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If Jean-Paul Sartre’s No Exit is set in hell, then Eugene O’Neill’s The Iceman Cometh is something more like purgatory, a waystation for people who once lived a meaningful life but are now stuck in the Sisyphean task of recounting it and the self-delusion that they can go back to it at any time. Into this purgatory waltzes Hickey, a friend from the past who’s here to disabuse them all of their notions so they can stop puffing on pipe dreams and start living again.
That obviously cannot end well.
The Iceman Cometh was first produced in 1946; the version that opened at Brooklyn Academy of Music’s Harvey Theatre on February 5 (it runs through March 15) is an import from the Goodman Theatre in Chicago, still directed by Robert Falls and starring Nathan Lane as Hickey and Brian Dennehy as the Larry Slade.
Slade’s first turn in Iceman, decades ago, was in fact as Hickey. It’s hard to imagine when you’re watching him grunt, sigh, and grimace his way through Larry, the only guy on stage who isn’t deluding himself, or at least that’s what he tells himself as he marinates at the bottom of a bottle, waiting for death to arrive. “I’m a philosophical drunken bum,” he tells a new arrival.
Dennehy’s performance is especially wonderful whenever you’re not supposed to be paying attention to him. I mean this in the best and most respectful possible way: his facial expressions recall something like a blearily mordant Muppet, and once I noticed, I couldn’t look away. For a man who claims he’s content, Dennehy’s Slade is restless, all quiet foot-tapping and subdued sleeve-picking, which has the disconcerting effect of making the rest of the cast seem as if they are capital-A Acting.
Except Lane, who seems to be exactly the man for whom Hickey was written. He plays the man as just as deluded as the rest, but buoyant, good-hearted, and friendly, a switch from how the character is sometimes played. There isn’t a mean bone in Hickey’s body, or a badly-intentioned one, which means the final revelation is all the more terrifying. He is part jester and part tormentor, and everyone complains, and nobody can do anything about it, nor, does it seem, would they want to.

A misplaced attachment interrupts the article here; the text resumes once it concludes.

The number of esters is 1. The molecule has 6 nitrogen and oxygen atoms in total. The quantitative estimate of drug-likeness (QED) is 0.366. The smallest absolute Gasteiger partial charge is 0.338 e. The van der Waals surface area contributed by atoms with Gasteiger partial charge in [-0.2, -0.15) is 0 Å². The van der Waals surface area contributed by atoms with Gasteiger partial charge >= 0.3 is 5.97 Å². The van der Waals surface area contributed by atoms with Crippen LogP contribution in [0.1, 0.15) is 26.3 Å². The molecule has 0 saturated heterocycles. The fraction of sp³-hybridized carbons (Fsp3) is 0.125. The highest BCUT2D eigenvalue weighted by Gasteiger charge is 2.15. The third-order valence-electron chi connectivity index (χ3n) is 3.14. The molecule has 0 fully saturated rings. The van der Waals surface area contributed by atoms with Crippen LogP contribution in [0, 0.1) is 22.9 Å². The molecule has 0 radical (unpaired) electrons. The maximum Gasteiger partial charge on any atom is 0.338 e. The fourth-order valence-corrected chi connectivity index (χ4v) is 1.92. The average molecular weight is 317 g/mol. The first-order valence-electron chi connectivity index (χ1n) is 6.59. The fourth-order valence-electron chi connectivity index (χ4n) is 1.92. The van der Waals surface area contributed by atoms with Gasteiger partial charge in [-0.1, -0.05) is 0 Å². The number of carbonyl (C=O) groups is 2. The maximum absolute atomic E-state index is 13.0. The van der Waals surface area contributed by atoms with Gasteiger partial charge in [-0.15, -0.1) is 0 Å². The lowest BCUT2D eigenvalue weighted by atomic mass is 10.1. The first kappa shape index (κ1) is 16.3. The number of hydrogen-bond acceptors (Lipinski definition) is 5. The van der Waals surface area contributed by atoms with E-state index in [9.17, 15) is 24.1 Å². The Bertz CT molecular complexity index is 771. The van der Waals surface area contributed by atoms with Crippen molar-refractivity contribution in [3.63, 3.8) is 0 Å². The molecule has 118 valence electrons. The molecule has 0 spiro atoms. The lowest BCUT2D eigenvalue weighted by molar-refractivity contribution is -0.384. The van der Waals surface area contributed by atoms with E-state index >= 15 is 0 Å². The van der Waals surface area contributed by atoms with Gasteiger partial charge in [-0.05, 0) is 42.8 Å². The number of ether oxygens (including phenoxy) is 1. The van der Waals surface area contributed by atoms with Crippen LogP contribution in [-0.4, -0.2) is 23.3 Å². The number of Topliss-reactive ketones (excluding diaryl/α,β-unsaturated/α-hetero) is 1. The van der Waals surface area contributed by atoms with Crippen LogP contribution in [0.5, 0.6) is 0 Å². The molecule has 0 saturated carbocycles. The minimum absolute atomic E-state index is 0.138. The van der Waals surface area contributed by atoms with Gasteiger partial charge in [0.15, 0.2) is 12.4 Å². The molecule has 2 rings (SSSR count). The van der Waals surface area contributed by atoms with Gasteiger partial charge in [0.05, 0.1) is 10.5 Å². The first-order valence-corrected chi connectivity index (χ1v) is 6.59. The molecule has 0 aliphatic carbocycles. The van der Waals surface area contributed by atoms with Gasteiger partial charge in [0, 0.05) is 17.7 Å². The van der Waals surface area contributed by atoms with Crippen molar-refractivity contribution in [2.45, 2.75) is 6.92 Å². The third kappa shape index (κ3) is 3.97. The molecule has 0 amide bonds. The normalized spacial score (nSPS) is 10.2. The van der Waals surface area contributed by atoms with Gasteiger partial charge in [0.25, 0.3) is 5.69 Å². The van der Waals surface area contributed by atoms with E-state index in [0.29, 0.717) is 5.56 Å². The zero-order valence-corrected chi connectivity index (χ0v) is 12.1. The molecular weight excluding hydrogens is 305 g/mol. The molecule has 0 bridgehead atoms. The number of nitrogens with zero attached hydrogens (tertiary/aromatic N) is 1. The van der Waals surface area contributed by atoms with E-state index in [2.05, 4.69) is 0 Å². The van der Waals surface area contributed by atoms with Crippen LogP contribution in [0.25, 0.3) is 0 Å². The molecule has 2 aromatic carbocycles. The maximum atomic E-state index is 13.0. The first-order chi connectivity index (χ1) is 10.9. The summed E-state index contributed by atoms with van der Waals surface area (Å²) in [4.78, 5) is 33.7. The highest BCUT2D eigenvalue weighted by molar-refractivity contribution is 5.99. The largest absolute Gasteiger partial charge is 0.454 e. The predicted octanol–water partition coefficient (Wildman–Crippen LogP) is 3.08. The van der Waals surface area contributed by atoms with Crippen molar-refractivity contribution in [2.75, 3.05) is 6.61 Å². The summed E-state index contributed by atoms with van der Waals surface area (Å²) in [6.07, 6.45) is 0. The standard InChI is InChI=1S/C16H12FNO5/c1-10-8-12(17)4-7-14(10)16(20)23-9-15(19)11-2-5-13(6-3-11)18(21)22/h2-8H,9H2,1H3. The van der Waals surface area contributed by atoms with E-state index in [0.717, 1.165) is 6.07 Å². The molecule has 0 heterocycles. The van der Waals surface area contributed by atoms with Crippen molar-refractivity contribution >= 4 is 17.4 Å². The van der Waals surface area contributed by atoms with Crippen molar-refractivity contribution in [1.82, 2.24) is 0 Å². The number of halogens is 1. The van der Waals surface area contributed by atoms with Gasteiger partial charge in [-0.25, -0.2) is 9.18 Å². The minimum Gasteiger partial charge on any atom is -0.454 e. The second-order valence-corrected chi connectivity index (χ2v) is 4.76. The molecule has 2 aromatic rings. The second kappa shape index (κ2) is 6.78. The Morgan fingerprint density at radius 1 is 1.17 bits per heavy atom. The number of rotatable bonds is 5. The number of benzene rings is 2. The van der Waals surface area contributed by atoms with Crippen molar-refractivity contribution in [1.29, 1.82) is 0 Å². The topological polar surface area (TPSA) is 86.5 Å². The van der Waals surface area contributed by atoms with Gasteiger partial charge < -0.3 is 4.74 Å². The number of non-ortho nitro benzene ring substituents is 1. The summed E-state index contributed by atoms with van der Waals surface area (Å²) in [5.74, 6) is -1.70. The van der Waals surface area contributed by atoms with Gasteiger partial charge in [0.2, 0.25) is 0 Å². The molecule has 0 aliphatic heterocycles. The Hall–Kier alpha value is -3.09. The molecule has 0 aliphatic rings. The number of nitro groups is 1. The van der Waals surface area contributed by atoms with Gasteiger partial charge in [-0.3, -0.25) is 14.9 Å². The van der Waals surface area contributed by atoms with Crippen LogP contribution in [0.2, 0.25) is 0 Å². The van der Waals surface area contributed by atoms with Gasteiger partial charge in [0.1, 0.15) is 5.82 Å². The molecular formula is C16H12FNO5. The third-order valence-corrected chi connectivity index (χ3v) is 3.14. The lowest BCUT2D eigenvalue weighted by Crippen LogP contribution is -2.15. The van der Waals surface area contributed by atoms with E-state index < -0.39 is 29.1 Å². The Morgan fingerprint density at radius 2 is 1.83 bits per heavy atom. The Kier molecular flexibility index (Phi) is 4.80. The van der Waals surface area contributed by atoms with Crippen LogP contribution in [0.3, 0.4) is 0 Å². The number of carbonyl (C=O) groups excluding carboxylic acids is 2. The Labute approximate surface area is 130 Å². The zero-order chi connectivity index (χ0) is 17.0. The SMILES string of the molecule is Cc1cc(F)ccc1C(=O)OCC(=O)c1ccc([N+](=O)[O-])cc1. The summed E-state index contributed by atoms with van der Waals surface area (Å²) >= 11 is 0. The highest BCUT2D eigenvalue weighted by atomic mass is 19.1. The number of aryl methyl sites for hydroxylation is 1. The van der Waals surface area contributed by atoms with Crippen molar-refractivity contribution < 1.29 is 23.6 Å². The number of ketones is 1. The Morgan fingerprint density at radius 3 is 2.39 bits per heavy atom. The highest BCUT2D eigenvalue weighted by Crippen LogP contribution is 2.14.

With a nearly five-hour runtime all contained in the same room, The Iceman Cometh could come off as an everlasting sojourn in purgatory—there’s probably a reason No Exit is set in one room, one act. But Kevin Depinet’s (inspired by an earlier John Conklin set) ingeniously rotates around the room at each act, setting its actors against a different wall, which at first feels like variety and eventually emphasizes the claustrophobia of its everlasting, day-after-day sameness. All punctuation is the same broken-heartedness, the same outbursts followed by the same forgiveness, the everlasting sameness.
The result is a riveting production, which barely seems to have been written almost seventy years ago. Turns out drunken bums in bars are telling the same stories today they were when O’Neill was imagining them, despite the Hickeys of the world. Iceman mashes up the Preacher of Ecclesiastes—”vanity, all is vanity”—with a Didionesque touch of telling stories in order to live, in order to make order of the madness, finished off with eating and drinking. Maybe tomorrow we don’t die, but we will eventually, so while we tarry in purgatory, let’s all be what we are: philosophical drunken bums.